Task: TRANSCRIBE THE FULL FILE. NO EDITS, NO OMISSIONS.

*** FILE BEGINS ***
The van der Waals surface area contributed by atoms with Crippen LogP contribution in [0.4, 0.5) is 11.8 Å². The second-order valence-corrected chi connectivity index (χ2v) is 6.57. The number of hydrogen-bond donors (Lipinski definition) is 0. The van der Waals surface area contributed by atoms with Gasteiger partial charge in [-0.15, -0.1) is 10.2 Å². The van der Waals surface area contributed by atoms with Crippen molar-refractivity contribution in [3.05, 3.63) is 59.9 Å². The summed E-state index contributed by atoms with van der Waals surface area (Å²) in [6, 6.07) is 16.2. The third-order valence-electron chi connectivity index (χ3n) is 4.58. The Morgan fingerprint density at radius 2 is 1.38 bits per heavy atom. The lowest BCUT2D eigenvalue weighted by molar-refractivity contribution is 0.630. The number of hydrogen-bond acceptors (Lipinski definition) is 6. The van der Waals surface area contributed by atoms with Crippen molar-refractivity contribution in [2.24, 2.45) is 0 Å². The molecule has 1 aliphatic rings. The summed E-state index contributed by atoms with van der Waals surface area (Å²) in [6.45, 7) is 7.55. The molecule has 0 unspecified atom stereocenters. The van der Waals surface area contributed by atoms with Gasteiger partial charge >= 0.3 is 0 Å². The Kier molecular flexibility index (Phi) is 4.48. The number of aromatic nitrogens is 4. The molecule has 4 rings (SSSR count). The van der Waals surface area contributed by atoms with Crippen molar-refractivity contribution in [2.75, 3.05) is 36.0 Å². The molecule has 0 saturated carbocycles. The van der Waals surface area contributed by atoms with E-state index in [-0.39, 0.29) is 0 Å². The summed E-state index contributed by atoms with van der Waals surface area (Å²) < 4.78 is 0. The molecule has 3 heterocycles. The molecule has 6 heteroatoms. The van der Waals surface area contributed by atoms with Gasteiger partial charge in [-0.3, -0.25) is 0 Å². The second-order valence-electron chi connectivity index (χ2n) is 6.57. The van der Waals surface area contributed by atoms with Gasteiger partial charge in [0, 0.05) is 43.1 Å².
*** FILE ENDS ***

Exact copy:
The van der Waals surface area contributed by atoms with Crippen LogP contribution in [0.4, 0.5) is 11.8 Å². The second-order valence-corrected chi connectivity index (χ2v) is 6.57. The number of hydrogen-bond donors (Lipinski definition) is 0. The van der Waals surface area contributed by atoms with Gasteiger partial charge in [-0.15, -0.1) is 10.2 Å². The van der Waals surface area contributed by atoms with Crippen molar-refractivity contribution in [3.05, 3.63) is 59.9 Å². The summed E-state index contributed by atoms with van der Waals surface area (Å²) in [6, 6.07) is 16.2. The third-order valence-electron chi connectivity index (χ3n) is 4.58. The Morgan fingerprint density at radius 2 is 1.38 bits per heavy atom. The lowest BCUT2D eigenvalue weighted by molar-refractivity contribution is 0.630. The number of hydrogen-bond acceptors (Lipinski definition) is 6. The van der Waals surface area contributed by atoms with Crippen molar-refractivity contribution in [2.24, 2.45) is 0 Å². The molecule has 1 aliphatic rings. The summed E-state index contributed by atoms with van der Waals surface area (Å²) in [6.45, 7) is 7.55. The molecule has 0 unspecified atom stereocenters. The van der Waals surface area contributed by atoms with Gasteiger partial charge >= 0.3 is 0 Å². The Kier molecular flexibility index (Phi) is 4.48. The number of aromatic nitrogens is 4. The molecule has 4 rings (SSSR count). The van der Waals surface area contributed by atoms with Crippen molar-refractivity contribution in [2.75, 3.05) is 36.0 Å². The molecule has 0 saturated carbocycles. The van der Waals surface area contributed by atoms with E-state index in [-0.39, 0.29) is 0 Å². The summed E-state index contributed by atoms with van der Waals surface area (Å²) < 4.78 is 0. The molecule has 3 heterocycles. The molecule has 6 heteroatoms. The van der Waals surface area contributed by atoms with Gasteiger partial charge in [-0.3, -0.25) is 0 Å². The second-order valence-electron chi connectivity index (χ2n) is 6.57. The van der Waals surface area contributed by atoms with Gasteiger partial charge in [0, 0.05) is 43.1 Å².